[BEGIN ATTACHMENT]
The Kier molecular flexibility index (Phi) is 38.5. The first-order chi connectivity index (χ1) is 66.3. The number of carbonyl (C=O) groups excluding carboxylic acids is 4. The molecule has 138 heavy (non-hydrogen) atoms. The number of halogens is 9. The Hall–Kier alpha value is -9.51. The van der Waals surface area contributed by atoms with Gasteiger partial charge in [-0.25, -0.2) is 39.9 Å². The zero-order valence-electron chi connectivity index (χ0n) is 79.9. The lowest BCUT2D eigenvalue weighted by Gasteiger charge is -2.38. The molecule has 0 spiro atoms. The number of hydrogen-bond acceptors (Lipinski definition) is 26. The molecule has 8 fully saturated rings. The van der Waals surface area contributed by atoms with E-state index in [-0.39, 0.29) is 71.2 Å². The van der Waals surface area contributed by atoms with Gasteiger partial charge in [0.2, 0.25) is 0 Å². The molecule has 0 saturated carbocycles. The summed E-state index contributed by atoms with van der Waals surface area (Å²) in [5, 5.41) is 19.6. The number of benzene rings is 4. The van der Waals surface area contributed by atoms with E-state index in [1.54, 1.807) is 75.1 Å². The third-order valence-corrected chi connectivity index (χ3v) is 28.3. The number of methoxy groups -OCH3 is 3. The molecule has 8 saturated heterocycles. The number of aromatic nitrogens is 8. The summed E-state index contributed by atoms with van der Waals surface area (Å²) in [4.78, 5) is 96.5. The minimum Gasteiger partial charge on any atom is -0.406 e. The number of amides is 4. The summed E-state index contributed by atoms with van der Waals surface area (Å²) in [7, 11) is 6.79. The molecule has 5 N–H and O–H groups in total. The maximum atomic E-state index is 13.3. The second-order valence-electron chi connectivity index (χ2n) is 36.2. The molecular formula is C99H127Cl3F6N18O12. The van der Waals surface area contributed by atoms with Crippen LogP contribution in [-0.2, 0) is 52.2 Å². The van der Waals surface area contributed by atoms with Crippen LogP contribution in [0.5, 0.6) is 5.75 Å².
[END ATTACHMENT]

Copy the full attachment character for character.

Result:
The Kier molecular flexibility index (Phi) is 38.5. The first-order chi connectivity index (χ1) is 66.3. The number of carbonyl (C=O) groups excluding carboxylic acids is 4. The molecule has 138 heavy (non-hydrogen) atoms. The number of halogens is 9. The Hall–Kier alpha value is -9.51. The van der Waals surface area contributed by atoms with Gasteiger partial charge in [-0.25, -0.2) is 39.9 Å². The zero-order valence-electron chi connectivity index (χ0n) is 79.9. The lowest BCUT2D eigenvalue weighted by Gasteiger charge is -2.38. The molecule has 0 spiro atoms. The number of hydrogen-bond acceptors (Lipinski definition) is 26. The molecule has 8 fully saturated rings. The van der Waals surface area contributed by atoms with E-state index in [-0.39, 0.29) is 71.2 Å². The van der Waals surface area contributed by atoms with Gasteiger partial charge in [0.2, 0.25) is 0 Å². The molecule has 0 saturated carbocycles. The summed E-state index contributed by atoms with van der Waals surface area (Å²) in [5, 5.41) is 19.6. The number of benzene rings is 4. The van der Waals surface area contributed by atoms with E-state index in [1.54, 1.807) is 75.1 Å². The third-order valence-corrected chi connectivity index (χ3v) is 28.3. The number of methoxy groups -OCH3 is 3. The molecule has 8 saturated heterocycles. The number of aromatic nitrogens is 8. The summed E-state index contributed by atoms with van der Waals surface area (Å²) in [4.78, 5) is 96.5. The minimum Gasteiger partial charge on any atom is -0.406 e. The number of amides is 4. The summed E-state index contributed by atoms with van der Waals surface area (Å²) in [7, 11) is 6.79. The molecule has 5 N–H and O–H groups in total. The maximum atomic E-state index is 13.3. The second-order valence-electron chi connectivity index (χ2n) is 36.2. The molecular formula is C99H127Cl3F6N18O12. The van der Waals surface area contributed by atoms with Crippen LogP contribution in [-0.2, 0) is 52.2 Å². The van der Waals surface area contributed by atoms with Crippen LogP contribution in [0.5, 0.6) is 5.75 Å².